Jones' family concerned about his choices, friends
Members of Adam "Pacman" Jones' family told The Tennessean of Nashville that his involvement in an incident at a Las Vegas strip club has them concerned about his well-being, his decisions and his choice of friends.
His grandmother, Willie Louise Davis, has her own painful memory and reason to worry. Her son Adam -- Pacman Jones' father -- was shot and killed when Pacman was only 5 years old.
"He is the only child my son had, and I worry every day about him. I got this age number -- if he can just make it to 26, I think he'll be OK," Davis told The Tennessean. "But his daddy didn't make it past 26. I worry, and I hope and pray that [Pacman] can go beyond that and many, many more years. Me and his mother both talk about that all the time."
"Everybody tries to talk to him," his uncle, Robert Jones, told the newspaper. "I do. His mother talks to him, his grandparents talk to him. ... I don't know, I just think he is out of control. I've told him I think he is out of damn control, but he doesn't want to hear it."
"I hate to say things on the negative because I want to see him do good. But it is hard to see him keep getting involved in stuff like this," he told The Tennessean.
"Stuff like this" was an incident Feb. 19, in which police say Jones threw thousands of dollars on the stage at the Minxx Gentleman's Club and Lounge. A disagreement followed when some of the dancers tried to pick up the cash, and the incident ended in a triple shooting that left one of the victims, a club security guard who was shot in the chest, paralyzed.
Las Vegas police haven't identified a suspect in the case, and Jones' attorneys have said he was interviewed as a witness, not as a suspect.
But it was the eighth incident involving Jones since the Tennessee Titans selected the defensive back in the 2005 NFL draft.
The Tennessean said its attempts to reach Pacman Jones for the story were unsuccessful.
Titans coach Jeff Fisher said last week that he has not talked with Jones, and the Titans are leaving the investigation to Las Vegas police.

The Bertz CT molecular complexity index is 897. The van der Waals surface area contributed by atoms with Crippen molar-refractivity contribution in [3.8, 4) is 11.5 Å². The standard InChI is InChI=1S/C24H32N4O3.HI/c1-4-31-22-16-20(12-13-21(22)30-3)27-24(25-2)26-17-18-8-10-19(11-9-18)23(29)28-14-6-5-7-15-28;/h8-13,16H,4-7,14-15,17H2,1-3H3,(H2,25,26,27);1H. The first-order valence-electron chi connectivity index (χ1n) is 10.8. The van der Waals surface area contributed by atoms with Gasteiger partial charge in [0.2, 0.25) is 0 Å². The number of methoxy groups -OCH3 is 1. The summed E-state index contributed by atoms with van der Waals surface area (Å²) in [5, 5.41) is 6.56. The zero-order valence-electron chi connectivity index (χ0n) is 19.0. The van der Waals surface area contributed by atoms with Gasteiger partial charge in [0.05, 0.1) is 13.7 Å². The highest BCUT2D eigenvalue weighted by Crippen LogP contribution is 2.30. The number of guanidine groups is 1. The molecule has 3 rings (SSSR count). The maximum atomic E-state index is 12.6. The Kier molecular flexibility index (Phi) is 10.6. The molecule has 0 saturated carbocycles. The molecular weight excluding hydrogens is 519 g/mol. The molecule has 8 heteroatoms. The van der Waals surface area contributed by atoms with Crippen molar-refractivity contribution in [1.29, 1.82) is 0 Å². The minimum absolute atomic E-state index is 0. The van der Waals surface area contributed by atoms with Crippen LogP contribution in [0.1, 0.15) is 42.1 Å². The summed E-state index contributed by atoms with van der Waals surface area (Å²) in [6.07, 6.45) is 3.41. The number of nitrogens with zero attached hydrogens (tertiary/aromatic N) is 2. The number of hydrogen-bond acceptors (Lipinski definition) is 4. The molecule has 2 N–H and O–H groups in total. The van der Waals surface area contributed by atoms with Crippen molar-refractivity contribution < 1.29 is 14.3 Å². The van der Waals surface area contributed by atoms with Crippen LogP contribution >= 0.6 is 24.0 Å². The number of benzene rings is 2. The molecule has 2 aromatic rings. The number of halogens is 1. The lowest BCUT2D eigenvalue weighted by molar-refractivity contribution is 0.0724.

"There have been numerous incidents, but once we're able to gather the facts on this one, we'll be able to address his future and those other types of things," Fisher said.
"He said it's going to show he wasn't involved, but maybe he is putting himself in the position to getting the criticism he gets. That is just being real," Robert Jones told the newspaper. "I have told him about trying to be in the right place at the right time so much instead of always being in the wrong place at the wrong time, and it kind of goes on deaf ears."
Pacman Jones' grandfather, Claude Jones, told the newspaper he's concerned about his grandson's association with particular friends and hangers-on.
"Overall, he just seems to be hanging with the wrong people," he told the newspaper. "The hangers-on just seem to keep staying around him and bringing him down."
Robert Jones is also concerned about his nephew's entourage.
"Pacman just draws attention to himself with the way he carries himself. He goes into clubs with six cats that call themselves 'security.' Well, what kind of attention do you think that's going get? He doesn't need all that," he told The Tennessean. "They know he's there, but he has all these cats surrounding him like he's the Buddha or somebody.
"And a lot of people around him don't have his best interest at heart," he continued. "I tell him, just like I'm telling you, but he'll leave me or go on out the room when I am talking to him. He knows right and wrong, I guarantee you that. But he just thinks the dollar bill can get you out of everything. Well, the dollar bill isn't always going to get you out of this [stuff]."
Jones attended a birthday party for his 1-year-old daughter in Atlanta last weekend. Family members who were present told The Tennessean that the incident was not discussed at the party.
But that doesn't mean they're not thinking about it.
"The baby was the main focus of the weekend, and he was real happy for his baby. But deep down inside I can see a little fear in him," Davis told the newspaper. "Deep down in my heart, I know he didn't do any of this. I can tell when he is guilty. I can tell when he does something he isn't supposed to do. I know Pacman, and I know he didn't do this."
Information from The Associated Press was used in this report.
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